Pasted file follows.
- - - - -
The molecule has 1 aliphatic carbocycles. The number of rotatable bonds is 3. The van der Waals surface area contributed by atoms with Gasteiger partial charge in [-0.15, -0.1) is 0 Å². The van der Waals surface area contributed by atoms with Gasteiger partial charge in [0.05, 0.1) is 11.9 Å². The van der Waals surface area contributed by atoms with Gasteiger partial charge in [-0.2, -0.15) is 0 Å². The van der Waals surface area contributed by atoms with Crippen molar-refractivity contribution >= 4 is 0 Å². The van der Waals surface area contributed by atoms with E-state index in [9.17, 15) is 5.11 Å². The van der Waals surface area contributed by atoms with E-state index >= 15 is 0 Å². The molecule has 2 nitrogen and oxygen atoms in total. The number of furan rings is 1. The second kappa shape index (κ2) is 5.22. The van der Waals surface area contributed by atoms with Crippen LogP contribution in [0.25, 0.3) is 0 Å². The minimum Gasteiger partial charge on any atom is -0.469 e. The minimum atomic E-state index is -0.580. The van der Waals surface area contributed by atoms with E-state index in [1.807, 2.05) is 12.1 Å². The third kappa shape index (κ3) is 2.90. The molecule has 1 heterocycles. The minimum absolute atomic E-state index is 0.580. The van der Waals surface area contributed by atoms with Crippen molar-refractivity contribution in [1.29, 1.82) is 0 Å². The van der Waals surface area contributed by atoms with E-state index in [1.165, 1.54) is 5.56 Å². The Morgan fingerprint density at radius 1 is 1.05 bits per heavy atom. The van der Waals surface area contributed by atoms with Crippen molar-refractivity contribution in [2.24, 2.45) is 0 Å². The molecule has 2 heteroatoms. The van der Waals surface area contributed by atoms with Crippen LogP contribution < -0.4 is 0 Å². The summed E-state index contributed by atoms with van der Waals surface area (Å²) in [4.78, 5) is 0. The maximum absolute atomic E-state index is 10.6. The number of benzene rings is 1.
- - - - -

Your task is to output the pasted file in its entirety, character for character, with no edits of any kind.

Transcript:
The molecule has 1 aliphatic carbocycles. The number of rotatable bonds is 3. The van der Waals surface area contributed by atoms with Gasteiger partial charge in [-0.15, -0.1) is 0 Å². The van der Waals surface area contributed by atoms with Gasteiger partial charge in [0.05, 0.1) is 11.9 Å². The van der Waals surface area contributed by atoms with Gasteiger partial charge in [-0.2, -0.15) is 0 Å². The van der Waals surface area contributed by atoms with Crippen molar-refractivity contribution >= 4 is 0 Å². The van der Waals surface area contributed by atoms with E-state index in [9.17, 15) is 5.11 Å². The van der Waals surface area contributed by atoms with E-state index >= 15 is 0 Å². The molecule has 2 nitrogen and oxygen atoms in total. The number of furan rings is 1. The second kappa shape index (κ2) is 5.22. The van der Waals surface area contributed by atoms with Crippen LogP contribution in [0.25, 0.3) is 0 Å². The minimum Gasteiger partial charge on any atom is -0.469 e. The minimum atomic E-state index is -0.580. The van der Waals surface area contributed by atoms with E-state index in [1.807, 2.05) is 12.1 Å². The third kappa shape index (κ3) is 2.90. The molecule has 1 heterocycles. The minimum absolute atomic E-state index is 0.580. The van der Waals surface area contributed by atoms with Crippen molar-refractivity contribution in [1.29, 1.82) is 0 Å². The van der Waals surface area contributed by atoms with E-state index in [1.165, 1.54) is 5.56 Å². The Morgan fingerprint density at radius 1 is 1.05 bits per heavy atom. The van der Waals surface area contributed by atoms with Crippen molar-refractivity contribution in [2.24, 2.45) is 0 Å². The molecule has 2 heteroatoms. The van der Waals surface area contributed by atoms with Crippen LogP contribution < -0.4 is 0 Å². The summed E-state index contributed by atoms with van der Waals surface area (Å²) in [4.78, 5) is 0. The maximum absolute atomic E-state index is 10.6. The number of benzene rings is 1.